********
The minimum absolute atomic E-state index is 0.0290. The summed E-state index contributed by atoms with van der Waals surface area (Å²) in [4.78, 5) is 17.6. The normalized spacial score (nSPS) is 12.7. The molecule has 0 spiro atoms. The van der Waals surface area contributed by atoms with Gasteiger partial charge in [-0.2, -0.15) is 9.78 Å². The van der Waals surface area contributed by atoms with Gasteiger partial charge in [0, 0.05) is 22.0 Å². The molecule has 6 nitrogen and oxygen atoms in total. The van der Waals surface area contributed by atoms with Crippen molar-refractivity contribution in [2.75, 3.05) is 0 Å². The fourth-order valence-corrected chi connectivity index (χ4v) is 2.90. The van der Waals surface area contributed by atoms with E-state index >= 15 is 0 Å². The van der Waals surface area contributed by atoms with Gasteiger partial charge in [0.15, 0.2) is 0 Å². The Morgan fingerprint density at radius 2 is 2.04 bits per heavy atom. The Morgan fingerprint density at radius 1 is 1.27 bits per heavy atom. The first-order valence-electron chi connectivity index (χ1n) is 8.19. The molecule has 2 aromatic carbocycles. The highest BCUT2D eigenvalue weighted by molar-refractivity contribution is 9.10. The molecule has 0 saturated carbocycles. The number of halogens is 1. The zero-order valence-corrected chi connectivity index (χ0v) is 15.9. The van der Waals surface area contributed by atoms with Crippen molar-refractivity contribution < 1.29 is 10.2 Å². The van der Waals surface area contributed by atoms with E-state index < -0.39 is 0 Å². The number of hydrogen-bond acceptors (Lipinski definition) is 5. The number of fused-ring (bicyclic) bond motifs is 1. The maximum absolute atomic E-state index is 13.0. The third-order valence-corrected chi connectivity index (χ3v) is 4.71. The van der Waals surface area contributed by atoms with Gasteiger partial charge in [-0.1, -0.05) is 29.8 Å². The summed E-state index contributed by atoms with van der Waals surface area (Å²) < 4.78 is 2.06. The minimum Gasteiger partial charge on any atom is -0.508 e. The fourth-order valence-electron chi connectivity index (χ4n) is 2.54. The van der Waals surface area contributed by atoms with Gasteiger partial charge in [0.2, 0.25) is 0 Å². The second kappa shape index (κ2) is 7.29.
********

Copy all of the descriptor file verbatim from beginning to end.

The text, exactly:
The minimum absolute atomic E-state index is 0.0290. The summed E-state index contributed by atoms with van der Waals surface area (Å²) in [4.78, 5) is 17.6. The normalized spacial score (nSPS) is 12.7. The molecule has 0 spiro atoms. The van der Waals surface area contributed by atoms with Gasteiger partial charge in [-0.2, -0.15) is 9.78 Å². The van der Waals surface area contributed by atoms with Gasteiger partial charge in [0, 0.05) is 22.0 Å². The molecule has 6 nitrogen and oxygen atoms in total. The van der Waals surface area contributed by atoms with Crippen molar-refractivity contribution in [2.75, 3.05) is 0 Å². The fourth-order valence-corrected chi connectivity index (χ4v) is 2.90. The van der Waals surface area contributed by atoms with E-state index >= 15 is 0 Å². The van der Waals surface area contributed by atoms with Gasteiger partial charge in [0.15, 0.2) is 0 Å². The Morgan fingerprint density at radius 2 is 2.04 bits per heavy atom. The Morgan fingerprint density at radius 1 is 1.27 bits per heavy atom. The first-order valence-electron chi connectivity index (χ1n) is 8.19. The molecule has 2 aromatic carbocycles. The highest BCUT2D eigenvalue weighted by molar-refractivity contribution is 9.10. The molecule has 0 saturated carbocycles. The number of halogens is 1. The zero-order valence-corrected chi connectivity index (χ0v) is 15.9. The van der Waals surface area contributed by atoms with Crippen molar-refractivity contribution < 1.29 is 10.2 Å². The van der Waals surface area contributed by atoms with E-state index < -0.39 is 0 Å². The number of hydrogen-bond acceptors (Lipinski definition) is 5. The number of fused-ring (bicyclic) bond motifs is 1. The maximum absolute atomic E-state index is 13.0. The third-order valence-corrected chi connectivity index (χ3v) is 4.71. The van der Waals surface area contributed by atoms with Gasteiger partial charge in [-0.1, -0.05) is 29.8 Å². The summed E-state index contributed by atoms with van der Waals surface area (Å²) < 4.78 is 2.06. The minimum Gasteiger partial charge on any atom is -0.508 e. The fourth-order valence-electron chi connectivity index (χ4n) is 2.54. The van der Waals surface area contributed by atoms with Gasteiger partial charge in [0.2, 0.25) is 0 Å². The second kappa shape index (κ2) is 7.29.